A Mighty Girl
: Professional hacker Parisa Tabriz is responsible for keeping the over 1 billion users of Google Chrome safe by finding vulnerabilities in their system before malicious hackers do. Tabriz, a "white hat" hacker who calls herself Google's “Security Princess", is head of the company's information security engineering team. The 33-year-old Iranian-American is also an anomaly in Silicon Valley according to a profile in The Telegraph: "Not only is she a woman – a gender hugely under-represented in the booming tech industry – but she is a boss." Tabriz, who is also known as the "browser boss," heads up a team of 50 "white hat" hackers based in the US, Germany, and Australia tasked with making the browser safe for users in an age of frequent cyberattacks.
Tabriz came up with “Security Princess” while at a conference and the unusual title is printed on her business card. “I knew I'd have to hand out my card and I thought Information Security Engineer sounded so boring,” she says. “Guys in the industry all take it so seriously, so security princess felt suitably whimsical.” Her curiosity, mischievousness, and innovative thinking are all assets in her business: a high-profile company like Google is constantly in the crosshairs of so-called "black hat" hackers.
Tabriz came into internet security almost by accident; at the University of Illinois’ computer engineering program, her interest was first whetted by the story of early hacker John Draper, who became known as Captain Crunch in the 1960s after he learned how to make free long-distance calls using a toy whistle from a Cap’n Crunch cereal box. She realized that, to beat the hackers of today, she had to be prepared for similar -- but more advanced -- out-of-the-box thinking.
While women at still very under-represented in the tech industry -- only 30% of Google's staff is female and just 18% of its technical employees are women -- Tabriz has hope for the future: “Fifty years ago there were similar percentages of women in medicine and law, now thankfully that's shifted.” And, while she hasn't encountered overt sexism at Google, when she was offered the position, at least one classmate said, “you know you only got it cos you're a girl." To help address this imbalance, she mentors under-16 students at a yearly computer science conference that teaches kids how to "hack for good" -- and she especially encourages girls to pursue internet security work. One 16-year-old who attended, Trinity Nordstrom, says, “Parisa is a good role model, because of her I'd like to be a hacker.”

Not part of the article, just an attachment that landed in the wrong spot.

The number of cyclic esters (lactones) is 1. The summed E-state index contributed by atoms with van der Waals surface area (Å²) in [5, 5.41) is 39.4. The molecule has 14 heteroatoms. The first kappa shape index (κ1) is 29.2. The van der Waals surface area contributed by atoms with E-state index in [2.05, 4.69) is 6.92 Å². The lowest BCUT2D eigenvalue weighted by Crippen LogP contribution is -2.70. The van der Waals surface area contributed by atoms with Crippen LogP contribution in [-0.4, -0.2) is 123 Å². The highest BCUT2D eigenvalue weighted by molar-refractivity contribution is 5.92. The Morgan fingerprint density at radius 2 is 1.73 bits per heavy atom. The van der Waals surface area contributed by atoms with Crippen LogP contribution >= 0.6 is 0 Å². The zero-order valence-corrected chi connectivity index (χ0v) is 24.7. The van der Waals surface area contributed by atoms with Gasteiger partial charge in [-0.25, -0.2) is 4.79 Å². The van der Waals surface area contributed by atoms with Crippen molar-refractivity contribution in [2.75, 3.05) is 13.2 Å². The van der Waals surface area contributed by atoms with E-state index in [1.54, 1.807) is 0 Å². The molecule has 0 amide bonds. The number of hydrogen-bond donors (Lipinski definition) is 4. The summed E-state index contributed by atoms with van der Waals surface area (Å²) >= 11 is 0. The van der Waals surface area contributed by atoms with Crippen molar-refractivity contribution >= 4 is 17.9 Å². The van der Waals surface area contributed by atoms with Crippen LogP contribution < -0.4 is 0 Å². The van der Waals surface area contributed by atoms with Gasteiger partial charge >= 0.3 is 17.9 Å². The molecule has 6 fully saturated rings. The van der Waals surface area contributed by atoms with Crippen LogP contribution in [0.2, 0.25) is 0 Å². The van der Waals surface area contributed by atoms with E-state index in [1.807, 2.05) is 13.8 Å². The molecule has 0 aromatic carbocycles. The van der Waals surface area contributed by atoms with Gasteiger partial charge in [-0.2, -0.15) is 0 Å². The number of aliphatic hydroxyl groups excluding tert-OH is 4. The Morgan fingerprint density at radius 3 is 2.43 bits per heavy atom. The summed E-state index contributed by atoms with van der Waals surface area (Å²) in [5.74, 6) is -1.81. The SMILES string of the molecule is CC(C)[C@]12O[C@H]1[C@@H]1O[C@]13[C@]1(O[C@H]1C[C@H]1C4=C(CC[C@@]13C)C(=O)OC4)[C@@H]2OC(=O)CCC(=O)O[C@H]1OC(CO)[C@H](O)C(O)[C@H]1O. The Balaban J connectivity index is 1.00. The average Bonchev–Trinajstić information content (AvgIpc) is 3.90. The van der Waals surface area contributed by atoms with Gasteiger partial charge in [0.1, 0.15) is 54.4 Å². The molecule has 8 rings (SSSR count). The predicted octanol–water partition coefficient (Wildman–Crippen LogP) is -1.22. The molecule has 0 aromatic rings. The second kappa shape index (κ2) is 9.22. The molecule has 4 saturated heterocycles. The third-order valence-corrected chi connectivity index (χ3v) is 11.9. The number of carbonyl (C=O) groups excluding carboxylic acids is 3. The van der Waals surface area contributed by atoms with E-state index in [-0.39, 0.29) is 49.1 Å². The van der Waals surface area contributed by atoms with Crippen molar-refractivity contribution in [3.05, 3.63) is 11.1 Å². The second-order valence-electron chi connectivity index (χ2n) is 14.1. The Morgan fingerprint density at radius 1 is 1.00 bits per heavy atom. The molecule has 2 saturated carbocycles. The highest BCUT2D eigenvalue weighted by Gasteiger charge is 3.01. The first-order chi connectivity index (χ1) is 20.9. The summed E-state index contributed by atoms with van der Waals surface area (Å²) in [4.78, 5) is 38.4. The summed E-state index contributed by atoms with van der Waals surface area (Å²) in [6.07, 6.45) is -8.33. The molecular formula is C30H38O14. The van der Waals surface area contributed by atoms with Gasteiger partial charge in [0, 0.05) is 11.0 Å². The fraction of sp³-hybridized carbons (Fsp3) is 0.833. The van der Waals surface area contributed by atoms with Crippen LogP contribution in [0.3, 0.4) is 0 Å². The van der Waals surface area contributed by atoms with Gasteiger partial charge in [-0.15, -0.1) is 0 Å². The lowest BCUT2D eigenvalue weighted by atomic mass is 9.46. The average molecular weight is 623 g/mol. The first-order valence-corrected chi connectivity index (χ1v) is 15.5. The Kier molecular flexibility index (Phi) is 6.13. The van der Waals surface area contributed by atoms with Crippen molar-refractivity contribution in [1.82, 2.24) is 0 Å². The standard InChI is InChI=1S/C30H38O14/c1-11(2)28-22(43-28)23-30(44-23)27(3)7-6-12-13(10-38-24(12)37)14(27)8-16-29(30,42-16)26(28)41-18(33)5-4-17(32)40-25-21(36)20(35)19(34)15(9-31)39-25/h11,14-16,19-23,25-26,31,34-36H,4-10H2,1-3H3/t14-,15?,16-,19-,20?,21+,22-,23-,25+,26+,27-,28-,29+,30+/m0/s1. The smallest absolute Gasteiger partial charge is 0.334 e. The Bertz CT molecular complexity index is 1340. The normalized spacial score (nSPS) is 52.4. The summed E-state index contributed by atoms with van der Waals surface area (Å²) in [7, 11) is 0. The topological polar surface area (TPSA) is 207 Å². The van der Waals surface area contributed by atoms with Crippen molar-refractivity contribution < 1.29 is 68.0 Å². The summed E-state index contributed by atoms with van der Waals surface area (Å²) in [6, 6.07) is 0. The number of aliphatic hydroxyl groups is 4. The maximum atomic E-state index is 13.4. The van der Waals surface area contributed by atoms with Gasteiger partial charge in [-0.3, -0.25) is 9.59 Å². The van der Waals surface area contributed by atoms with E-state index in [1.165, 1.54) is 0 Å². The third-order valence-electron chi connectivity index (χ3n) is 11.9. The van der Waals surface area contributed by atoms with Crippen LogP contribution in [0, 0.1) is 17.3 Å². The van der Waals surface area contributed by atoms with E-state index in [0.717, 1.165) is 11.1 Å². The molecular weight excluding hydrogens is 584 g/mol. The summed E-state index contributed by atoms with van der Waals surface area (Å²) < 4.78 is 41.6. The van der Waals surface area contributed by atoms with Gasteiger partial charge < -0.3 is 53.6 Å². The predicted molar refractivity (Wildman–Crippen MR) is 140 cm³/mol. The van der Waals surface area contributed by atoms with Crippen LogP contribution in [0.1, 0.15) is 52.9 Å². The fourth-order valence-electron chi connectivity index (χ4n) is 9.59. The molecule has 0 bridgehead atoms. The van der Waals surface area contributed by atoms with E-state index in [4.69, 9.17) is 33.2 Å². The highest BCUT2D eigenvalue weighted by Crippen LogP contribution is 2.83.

Tabriz, who was named by Forbes as one of the "top 30 under 30 to watch" in 2012, also wants the public to realize that hacking can be used for positive ends. “[H]acking can be ugly,” she says. “The guy who published the private photos of those celebrities online made headlines everywhere. What he did was not only a violation of these women but it was criminal, and as a hacker I was very saddened by it. I feel like we, the hackers, need better PR to show we're not all like that... [A]fter all I'm in the business of protecting people."
Read more about Google's "Security Princess" in The Telegraph.
For a fun way to introduce your Mighty Girl to programming, check out the new game "Code and Go Robot Mouse," for ages 5 to 9.
Another excellent way introduce kids to programming is via new DIY systems that allow you to build real programmable computers on your own such as the "Raspberry Pi Ultimate Set" for ages 9 and up and "Piper: Craft A Computer Kit" for ages 7 and up.
For more toys and kits designed to encourage children's interest in science and programming, check out the recommendations in our blog post: "Top 50 Science, Math, & Programming Toys for Mighty Girls"
To introduce children to the woman who invented the first computer program -- Ada Lovelace -- there are several excellent picture books about her: “Ada Byron Lovelace and the Thinking Machine” for ages 5 to 9, "Ada Lovelace, Poet of Science" for ages 5 to 9, and "Ada’s Ideas” for ages 6 to 9.
And, to inspire your Mighty Girl with books starring girls who love science and technology, check out our blog post, "50 Books to Inspire Science-Loving Mighty Girls"